There’s no shame in admitting that I had to make frequent stops when ascending the rocks and steps. As soon as this girl’s heart rate hits 140, my inner diva makes an appearance and I do declare “Imma bouta faint” or something equally awkward. Luckily for us we were surrounded by others of a similar shape and size, and there were frequent drink and “I gotta sit down before I die” breaks for most everyone.

The only animals we saw were stuffed, which is ew, but at least they don’t appear to have been killed just to display here, as the sign claims they were donated by “state and local game commissions.” Take it for what it’s worth.

Speaking of Out of Shape…I Got A Bike

This may come as a surprise to you, but I’m not a good biker either. I know. Who’da thunk it?

Ever since I was a little kid I had to walk up ALL the hills. Even the little ones. Everyone says, “Don’t you shift down?” like I never thought of it or somethin’.

“Why Yes, Yes I do! But then I have to peddle MORE to go a shorter distance. How is that easier? My poor tiny leggies get too tired to go on. All I can do is end this torture and get off the bike!”

Walking is easier.

Joe lived in town and biked EVERYWHERE as a kid. He even peddled 12 miles to go work for FREE at a garage, and all I can think is Who Does That?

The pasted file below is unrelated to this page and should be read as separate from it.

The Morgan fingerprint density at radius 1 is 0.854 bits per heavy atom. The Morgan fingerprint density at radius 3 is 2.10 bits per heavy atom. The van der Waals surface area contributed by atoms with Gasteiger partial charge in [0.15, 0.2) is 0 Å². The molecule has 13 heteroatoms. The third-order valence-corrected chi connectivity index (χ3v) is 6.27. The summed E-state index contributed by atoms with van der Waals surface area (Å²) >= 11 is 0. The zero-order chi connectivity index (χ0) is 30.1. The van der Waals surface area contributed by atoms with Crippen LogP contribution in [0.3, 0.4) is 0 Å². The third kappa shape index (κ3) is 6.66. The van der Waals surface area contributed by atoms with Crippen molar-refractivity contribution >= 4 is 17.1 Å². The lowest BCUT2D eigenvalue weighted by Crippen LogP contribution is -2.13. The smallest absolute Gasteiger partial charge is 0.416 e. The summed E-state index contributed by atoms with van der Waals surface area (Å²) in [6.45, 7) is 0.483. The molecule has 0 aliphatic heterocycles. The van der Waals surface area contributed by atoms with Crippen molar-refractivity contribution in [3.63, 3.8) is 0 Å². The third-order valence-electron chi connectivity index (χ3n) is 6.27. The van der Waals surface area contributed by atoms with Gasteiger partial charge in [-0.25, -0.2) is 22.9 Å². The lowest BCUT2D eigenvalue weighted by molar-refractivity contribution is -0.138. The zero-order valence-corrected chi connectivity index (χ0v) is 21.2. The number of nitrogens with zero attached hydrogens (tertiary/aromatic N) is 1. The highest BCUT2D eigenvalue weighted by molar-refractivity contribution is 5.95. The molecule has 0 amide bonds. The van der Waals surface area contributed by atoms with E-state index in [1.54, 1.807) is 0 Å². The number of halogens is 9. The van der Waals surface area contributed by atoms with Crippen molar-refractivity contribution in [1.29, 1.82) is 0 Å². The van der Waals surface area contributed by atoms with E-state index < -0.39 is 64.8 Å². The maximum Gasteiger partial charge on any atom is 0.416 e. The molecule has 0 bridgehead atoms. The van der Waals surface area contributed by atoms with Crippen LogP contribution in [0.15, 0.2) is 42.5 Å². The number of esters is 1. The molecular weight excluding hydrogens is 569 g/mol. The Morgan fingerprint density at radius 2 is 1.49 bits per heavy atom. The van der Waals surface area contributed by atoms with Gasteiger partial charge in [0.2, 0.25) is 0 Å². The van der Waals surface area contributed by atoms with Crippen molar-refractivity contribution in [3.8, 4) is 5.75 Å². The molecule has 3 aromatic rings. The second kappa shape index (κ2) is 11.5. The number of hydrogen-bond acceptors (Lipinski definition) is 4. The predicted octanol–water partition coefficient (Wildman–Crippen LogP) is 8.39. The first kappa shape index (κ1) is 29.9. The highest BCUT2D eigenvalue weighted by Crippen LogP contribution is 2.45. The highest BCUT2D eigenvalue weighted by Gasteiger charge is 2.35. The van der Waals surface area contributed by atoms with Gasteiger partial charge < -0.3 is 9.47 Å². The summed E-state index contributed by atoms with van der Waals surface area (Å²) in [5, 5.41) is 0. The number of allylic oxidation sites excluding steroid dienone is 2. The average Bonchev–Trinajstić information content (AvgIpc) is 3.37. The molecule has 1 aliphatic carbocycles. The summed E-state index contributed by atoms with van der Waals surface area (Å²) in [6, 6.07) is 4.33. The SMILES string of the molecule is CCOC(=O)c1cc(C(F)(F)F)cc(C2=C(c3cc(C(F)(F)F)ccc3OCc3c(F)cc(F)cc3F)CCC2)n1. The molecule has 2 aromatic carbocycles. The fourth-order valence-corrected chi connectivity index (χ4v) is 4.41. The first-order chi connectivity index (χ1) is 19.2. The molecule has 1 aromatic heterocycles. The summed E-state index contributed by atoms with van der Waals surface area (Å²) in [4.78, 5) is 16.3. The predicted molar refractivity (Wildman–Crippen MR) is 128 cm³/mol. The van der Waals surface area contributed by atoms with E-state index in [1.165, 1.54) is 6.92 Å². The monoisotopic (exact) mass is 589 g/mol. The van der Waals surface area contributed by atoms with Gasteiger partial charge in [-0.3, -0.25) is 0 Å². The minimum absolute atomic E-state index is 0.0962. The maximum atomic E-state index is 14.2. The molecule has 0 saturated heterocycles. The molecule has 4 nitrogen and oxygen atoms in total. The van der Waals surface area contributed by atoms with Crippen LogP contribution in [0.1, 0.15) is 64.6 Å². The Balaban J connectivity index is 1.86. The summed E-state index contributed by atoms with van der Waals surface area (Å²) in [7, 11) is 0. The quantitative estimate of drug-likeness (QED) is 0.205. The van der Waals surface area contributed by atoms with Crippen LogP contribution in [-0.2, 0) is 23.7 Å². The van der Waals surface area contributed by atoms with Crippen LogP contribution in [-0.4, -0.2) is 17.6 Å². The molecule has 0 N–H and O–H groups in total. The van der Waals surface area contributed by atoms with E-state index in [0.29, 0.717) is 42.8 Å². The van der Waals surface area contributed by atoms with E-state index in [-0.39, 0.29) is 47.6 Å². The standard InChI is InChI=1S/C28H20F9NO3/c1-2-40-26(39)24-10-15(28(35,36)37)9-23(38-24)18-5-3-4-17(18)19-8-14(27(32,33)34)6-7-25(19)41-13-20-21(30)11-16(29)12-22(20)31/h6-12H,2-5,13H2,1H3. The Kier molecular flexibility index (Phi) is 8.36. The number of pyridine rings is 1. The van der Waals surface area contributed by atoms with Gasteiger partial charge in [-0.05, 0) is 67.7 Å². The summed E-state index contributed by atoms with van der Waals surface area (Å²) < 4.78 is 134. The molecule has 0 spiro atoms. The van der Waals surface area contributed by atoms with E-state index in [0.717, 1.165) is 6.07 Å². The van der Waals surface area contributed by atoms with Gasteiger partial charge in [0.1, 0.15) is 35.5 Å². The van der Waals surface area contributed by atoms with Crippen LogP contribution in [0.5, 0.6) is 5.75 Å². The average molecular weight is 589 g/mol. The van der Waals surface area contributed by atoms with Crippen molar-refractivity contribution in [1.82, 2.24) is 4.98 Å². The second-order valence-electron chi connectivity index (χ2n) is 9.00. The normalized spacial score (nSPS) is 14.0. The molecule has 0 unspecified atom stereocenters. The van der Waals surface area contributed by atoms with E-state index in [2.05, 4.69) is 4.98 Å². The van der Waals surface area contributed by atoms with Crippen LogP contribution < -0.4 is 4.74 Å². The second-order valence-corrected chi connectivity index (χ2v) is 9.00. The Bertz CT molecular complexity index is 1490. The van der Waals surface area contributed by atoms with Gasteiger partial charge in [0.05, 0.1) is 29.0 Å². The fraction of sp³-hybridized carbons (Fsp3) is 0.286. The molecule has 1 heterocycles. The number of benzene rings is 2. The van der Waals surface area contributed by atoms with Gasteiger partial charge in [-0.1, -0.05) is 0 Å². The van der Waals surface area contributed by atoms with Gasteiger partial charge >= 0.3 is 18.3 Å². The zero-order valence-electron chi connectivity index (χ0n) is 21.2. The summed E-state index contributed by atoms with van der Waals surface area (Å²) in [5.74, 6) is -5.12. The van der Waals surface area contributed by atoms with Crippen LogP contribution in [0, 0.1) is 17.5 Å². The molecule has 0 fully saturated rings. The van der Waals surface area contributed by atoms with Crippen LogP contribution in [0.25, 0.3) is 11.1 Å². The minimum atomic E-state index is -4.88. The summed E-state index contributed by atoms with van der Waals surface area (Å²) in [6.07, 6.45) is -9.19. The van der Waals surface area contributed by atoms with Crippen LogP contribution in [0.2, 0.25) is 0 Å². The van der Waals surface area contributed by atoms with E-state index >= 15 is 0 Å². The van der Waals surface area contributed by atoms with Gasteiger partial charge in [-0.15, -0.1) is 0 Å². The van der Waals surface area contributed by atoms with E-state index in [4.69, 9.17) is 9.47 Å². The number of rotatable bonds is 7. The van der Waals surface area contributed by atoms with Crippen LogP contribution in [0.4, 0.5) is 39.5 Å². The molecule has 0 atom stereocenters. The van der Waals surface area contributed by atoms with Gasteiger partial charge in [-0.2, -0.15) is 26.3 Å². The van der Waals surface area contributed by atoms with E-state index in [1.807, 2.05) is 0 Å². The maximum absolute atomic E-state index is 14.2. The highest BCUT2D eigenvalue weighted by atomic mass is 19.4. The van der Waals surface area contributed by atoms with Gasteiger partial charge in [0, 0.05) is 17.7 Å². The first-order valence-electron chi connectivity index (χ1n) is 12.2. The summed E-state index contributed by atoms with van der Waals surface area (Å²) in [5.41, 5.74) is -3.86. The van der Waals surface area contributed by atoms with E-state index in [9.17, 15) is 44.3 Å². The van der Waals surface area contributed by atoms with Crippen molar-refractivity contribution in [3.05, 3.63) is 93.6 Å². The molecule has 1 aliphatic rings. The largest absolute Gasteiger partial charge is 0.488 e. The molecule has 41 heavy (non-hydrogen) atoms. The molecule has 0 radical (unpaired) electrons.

For whatever reason, even though he’s barely ridden in years, he hasn’t lost his bike finesse. Being the gentleman he is, however, he kindly got off and walked when I did, informing me we’d work on my lack of biking fortitude as we go. Don’t hold your breath, man!

Pocono Snake & Animal Farm

In a perfect world there would be no zoos, no roadside animal exhibits, no exploitation of animals, but support for them to live in their native habitats. We don’t live in a perfect world, alas, and sometimes BETTER has to be good enough because BEST isn’t an option. This applies primarily to wild animals who are purchased by humans with zero clue as to their needs, and who hence inevitably seek to “get rid” of them. But where can they go? They can’t go back into the wild because they’ve become unable to fend for themselves.